According to a Google spokesperson, the investigation into Mitchell concerned alleged sharing of internal company files:
Our security systems automatically lock an employee’s corporate account when they detect that the account is at risk of compromise due to credential problems or when an automated rule involving the handling of sensitive data has been triggered. In this instance, yesterday our systems detected that an account had exfiltrated thousands of files and shared them with multiple external accounts. We explained this to the employee earlier today.
The firing of Timnit Gebru sent shockwaves throughout the AI community. It’s been widely viewed as a move to remove voices of dissent when those voices, world renowned ethicists hired specifically to investigate and oversee the ethical development and deployment of Google’s AI systems, don’t say what the company wants to hear.
Details are still coming in, but it appears as though Mitchell’s been let go as the result of Google’s investigation.
Intel called out its rival this morning, claiming that AMD’s Ryzen 4000 mobile CPUs suffer major performance penalties when running on battery.
The company said its testing found that multiple Ryzen laptops experienced as much as a 48 percent performance drop when running on battery as opposed to being plugged into the wall. Unsurprisingly, laptops using Intel’s own 11th-gen Tiger Lake showed far less of a hit, the company said.
The Big Mac is better than the Whopper, really
While you’re likely extremely skeptical of Intel’s claims—which are akin to McDonald’s dumping on Burger King or Ford dissing Chevrolet—Intel said it has homework to back up its assertions. PCWorld, in the meantime, is in the process of trying to replicate these results.
Furthermore, we were not able to reach AMD for a response before publishing, but we will update this story as soon as the company comments. We expect something along the lines of, “The competition is getting nervous and desperate.”
To back up its claims, Intel said it tested five different AMD laptops against five different Intel laptops, running common benchmarks and its own workloads using common applications such as Word, Excel, and Acrobat, and found the Ryzen-based laptops tended to throttle down on battery and stay throttled down to apparently save battery life.
For example, Intel said, using UL’s PCMark 10 Applications test that measures the performance of a laptop doing standard Microsoft Office 365-based tasks, the five different Ryzen 4000 laptops from various vendors dropped by as much as 38 percent on battery versus plugged in.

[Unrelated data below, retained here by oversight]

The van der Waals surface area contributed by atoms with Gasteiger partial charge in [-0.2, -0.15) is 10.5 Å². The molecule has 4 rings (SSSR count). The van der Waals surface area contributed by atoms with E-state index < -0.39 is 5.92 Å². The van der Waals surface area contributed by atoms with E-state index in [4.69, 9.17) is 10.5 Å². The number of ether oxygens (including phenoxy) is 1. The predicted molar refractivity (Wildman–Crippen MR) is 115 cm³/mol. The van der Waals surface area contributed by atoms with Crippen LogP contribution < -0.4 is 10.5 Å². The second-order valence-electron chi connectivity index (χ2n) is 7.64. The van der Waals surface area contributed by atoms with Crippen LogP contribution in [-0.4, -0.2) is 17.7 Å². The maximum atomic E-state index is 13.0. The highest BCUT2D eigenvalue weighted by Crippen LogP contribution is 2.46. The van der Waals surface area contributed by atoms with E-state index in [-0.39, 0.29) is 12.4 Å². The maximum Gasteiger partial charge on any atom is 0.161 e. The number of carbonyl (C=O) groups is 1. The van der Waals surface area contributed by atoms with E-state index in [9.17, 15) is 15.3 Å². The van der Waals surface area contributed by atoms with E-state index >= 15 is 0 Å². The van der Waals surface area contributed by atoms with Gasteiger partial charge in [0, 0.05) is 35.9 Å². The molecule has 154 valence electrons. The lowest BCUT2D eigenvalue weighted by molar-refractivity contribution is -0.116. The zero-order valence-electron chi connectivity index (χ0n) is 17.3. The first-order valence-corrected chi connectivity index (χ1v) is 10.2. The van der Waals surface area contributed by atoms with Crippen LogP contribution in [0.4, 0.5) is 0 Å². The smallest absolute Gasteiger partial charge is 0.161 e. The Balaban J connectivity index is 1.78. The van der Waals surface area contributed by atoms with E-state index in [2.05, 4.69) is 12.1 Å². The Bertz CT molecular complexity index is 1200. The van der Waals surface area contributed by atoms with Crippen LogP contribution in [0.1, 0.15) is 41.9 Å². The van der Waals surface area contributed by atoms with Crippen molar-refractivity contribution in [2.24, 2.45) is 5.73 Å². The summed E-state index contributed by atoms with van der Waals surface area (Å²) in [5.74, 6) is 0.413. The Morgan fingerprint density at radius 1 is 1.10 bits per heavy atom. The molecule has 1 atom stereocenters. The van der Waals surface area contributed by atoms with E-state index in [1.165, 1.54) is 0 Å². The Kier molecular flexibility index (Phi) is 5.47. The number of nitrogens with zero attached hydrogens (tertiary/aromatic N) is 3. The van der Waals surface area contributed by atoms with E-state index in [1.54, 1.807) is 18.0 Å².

The company claims to have found similar results in many other lightly threaded tasks and benchmarks, from SYSMark to WebXPRT to its own home-rolled tests that do such tasks as exporting PowerPoint presentations to PDF, or importing an Excel chart into Word.
Interestingly, Intel said, it found that one popular 3D-rendering benchmark, Maxon’s CineBench R20, did not suffer the same performance drop. Why? Intel said its testing found that all of the Ryzen-based laptops significantly delayed boosting clock speeds by several seconds. On most very bursty workloads that last just a few seconds, you would see a depression in performance, but in a test like Cinebench that takes several minutes to run, the Core-crushing power of Ryzen 4000 is able to shine.
Who should you believe?
As we said, if Coca Cola told you Pepsi was vile swill, you’d probably just dismiss it as marketing misdirection. In this case though, Intel’s claims and data not only need to be proven, they also need to be disproven. If Intel is somehow shading results only to have it thrown back in its face, not much is gained. In fact, that would be far worse. So we do suspect there may be some smoke here.
The bigger question is, does it even really matter? Maybe, or maybe not.
First, every person’s requirements of a laptop is different. We already knew that for lighter work that depends on high clock speeds and burst, Intel’s 11th-gen was the preferred platform. We also knew AMD’s Ryzen 4000 was the preferred platform for those who need a ton of cores for editing video or 3D modelling.
Both of those modes are on AC. Where Intel’s claims may change the argument is if Ryzen 4000’s performance for mundane tasks isn’t just somewhat worse than 11th-gen Tiger Lake on AC, but actually far worse on DC. That’s something reviewers should strive to find out.
And even if that proves true, consumers should still weigh the pros and cons for their own needs. If you’re willing to take worse performance on battery for doing common Office chores on a Ryzen 4000 laptop to get stupidly fast multi-core performance on AC and DC, then that’s a reasoned compromise.
At the same time, if you’re willing to accept worse multi-core performance on AC or DC to get unequivocally snappy performance when running on battery, then maybe Intel’s 11th-gen Tiger Lake is for you.
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